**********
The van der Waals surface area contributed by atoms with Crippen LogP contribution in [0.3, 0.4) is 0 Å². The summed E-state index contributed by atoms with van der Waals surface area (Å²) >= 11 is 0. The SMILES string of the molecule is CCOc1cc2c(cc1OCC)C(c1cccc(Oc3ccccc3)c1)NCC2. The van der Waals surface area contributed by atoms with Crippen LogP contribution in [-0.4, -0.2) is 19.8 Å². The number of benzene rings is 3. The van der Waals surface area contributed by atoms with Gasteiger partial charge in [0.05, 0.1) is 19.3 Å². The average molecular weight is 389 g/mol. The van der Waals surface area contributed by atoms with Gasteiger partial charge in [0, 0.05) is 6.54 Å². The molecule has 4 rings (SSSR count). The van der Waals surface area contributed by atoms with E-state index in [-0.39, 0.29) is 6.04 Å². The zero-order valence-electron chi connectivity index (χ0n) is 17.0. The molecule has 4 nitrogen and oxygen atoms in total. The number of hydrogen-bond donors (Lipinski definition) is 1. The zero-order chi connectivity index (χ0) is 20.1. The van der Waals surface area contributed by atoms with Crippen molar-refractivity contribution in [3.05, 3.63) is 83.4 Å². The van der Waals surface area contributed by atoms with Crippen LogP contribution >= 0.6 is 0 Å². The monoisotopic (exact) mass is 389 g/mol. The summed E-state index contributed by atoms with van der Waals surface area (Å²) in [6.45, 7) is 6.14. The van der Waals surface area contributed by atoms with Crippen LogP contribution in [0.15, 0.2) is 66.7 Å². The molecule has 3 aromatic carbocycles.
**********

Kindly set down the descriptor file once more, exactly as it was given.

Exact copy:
The van der Waals surface area contributed by atoms with Crippen LogP contribution in [0.3, 0.4) is 0 Å². The summed E-state index contributed by atoms with van der Waals surface area (Å²) >= 11 is 0. The SMILES string of the molecule is CCOc1cc2c(cc1OCC)C(c1cccc(Oc3ccccc3)c1)NCC2. The van der Waals surface area contributed by atoms with Crippen LogP contribution in [-0.4, -0.2) is 19.8 Å². The number of benzene rings is 3. The van der Waals surface area contributed by atoms with Gasteiger partial charge in [0.05, 0.1) is 19.3 Å². The average molecular weight is 389 g/mol. The van der Waals surface area contributed by atoms with Gasteiger partial charge in [0, 0.05) is 6.54 Å². The molecule has 4 rings (SSSR count). The van der Waals surface area contributed by atoms with E-state index in [-0.39, 0.29) is 6.04 Å². The zero-order valence-electron chi connectivity index (χ0n) is 17.0. The molecule has 4 nitrogen and oxygen atoms in total. The number of hydrogen-bond donors (Lipinski definition) is 1. The zero-order chi connectivity index (χ0) is 20.1. The van der Waals surface area contributed by atoms with Crippen molar-refractivity contribution in [3.05, 3.63) is 83.4 Å². The van der Waals surface area contributed by atoms with Crippen LogP contribution >= 0.6 is 0 Å². The monoisotopic (exact) mass is 389 g/mol. The summed E-state index contributed by atoms with van der Waals surface area (Å²) in [6.45, 7) is 6.14. The van der Waals surface area contributed by atoms with Crippen LogP contribution in [0.15, 0.2) is 66.7 Å². The molecule has 3 aromatic carbocycles.